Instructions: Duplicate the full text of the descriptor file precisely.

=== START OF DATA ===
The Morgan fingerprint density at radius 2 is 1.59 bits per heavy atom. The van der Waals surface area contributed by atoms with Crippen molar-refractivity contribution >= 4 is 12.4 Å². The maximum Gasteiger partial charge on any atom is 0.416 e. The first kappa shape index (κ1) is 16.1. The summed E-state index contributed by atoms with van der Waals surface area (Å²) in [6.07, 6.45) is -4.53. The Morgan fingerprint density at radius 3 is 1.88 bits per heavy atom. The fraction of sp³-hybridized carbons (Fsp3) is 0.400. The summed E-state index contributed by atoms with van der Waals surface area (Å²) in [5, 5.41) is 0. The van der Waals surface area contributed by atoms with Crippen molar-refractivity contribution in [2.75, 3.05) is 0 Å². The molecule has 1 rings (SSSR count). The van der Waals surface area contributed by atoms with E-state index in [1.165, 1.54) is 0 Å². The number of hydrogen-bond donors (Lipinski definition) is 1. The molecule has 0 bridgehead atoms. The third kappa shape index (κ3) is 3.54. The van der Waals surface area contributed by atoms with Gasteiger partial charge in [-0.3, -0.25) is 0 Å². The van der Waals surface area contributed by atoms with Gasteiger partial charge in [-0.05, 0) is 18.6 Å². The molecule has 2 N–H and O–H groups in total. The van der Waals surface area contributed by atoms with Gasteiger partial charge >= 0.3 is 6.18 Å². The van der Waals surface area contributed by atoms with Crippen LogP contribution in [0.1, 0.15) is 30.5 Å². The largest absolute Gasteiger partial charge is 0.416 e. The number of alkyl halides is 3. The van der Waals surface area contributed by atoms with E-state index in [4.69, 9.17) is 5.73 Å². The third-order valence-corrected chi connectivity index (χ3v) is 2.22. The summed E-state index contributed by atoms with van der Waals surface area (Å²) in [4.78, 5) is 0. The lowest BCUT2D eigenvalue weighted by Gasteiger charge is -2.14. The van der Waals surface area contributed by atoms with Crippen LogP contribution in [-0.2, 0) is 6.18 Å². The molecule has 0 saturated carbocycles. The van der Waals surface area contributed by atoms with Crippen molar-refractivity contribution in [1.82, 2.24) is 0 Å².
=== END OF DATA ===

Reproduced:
The Morgan fingerprint density at radius 2 is 1.59 bits per heavy atom. The van der Waals surface area contributed by atoms with Crippen molar-refractivity contribution >= 4 is 12.4 Å². The maximum Gasteiger partial charge on any atom is 0.416 e. The first kappa shape index (κ1) is 16.1. The summed E-state index contributed by atoms with van der Waals surface area (Å²) in [6.07, 6.45) is -4.53. The Morgan fingerprint density at radius 3 is 1.88 bits per heavy atom. The fraction of sp³-hybridized carbons (Fsp3) is 0.400. The summed E-state index contributed by atoms with van der Waals surface area (Å²) in [5, 5.41) is 0. The van der Waals surface area contributed by atoms with Crippen molar-refractivity contribution in [2.75, 3.05) is 0 Å². The molecule has 1 rings (SSSR count). The van der Waals surface area contributed by atoms with E-state index in [1.165, 1.54) is 0 Å². The number of hydrogen-bond donors (Lipinski definition) is 1. The molecule has 0 bridgehead atoms. The third kappa shape index (κ3) is 3.54. The van der Waals surface area contributed by atoms with Gasteiger partial charge in [-0.3, -0.25) is 0 Å². The van der Waals surface area contributed by atoms with Gasteiger partial charge in [-0.05, 0) is 18.6 Å². The molecule has 2 N–H and O–H groups in total. The van der Waals surface area contributed by atoms with Gasteiger partial charge >= 0.3 is 6.18 Å². The van der Waals surface area contributed by atoms with Crippen LogP contribution in [0.1, 0.15) is 30.5 Å². The largest absolute Gasteiger partial charge is 0.416 e. The number of alkyl halides is 3. The van der Waals surface area contributed by atoms with E-state index in [4.69, 9.17) is 5.73 Å². The third-order valence-corrected chi connectivity index (χ3v) is 2.22. The summed E-state index contributed by atoms with van der Waals surface area (Å²) in [4.78, 5) is 0. The lowest BCUT2D eigenvalue weighted by Gasteiger charge is -2.14. The van der Waals surface area contributed by atoms with Crippen LogP contribution in [-0.2, 0) is 6.18 Å². The molecule has 0 saturated carbocycles. The van der Waals surface area contributed by atoms with Crippen molar-refractivity contribution in [1.82, 2.24) is 0 Å².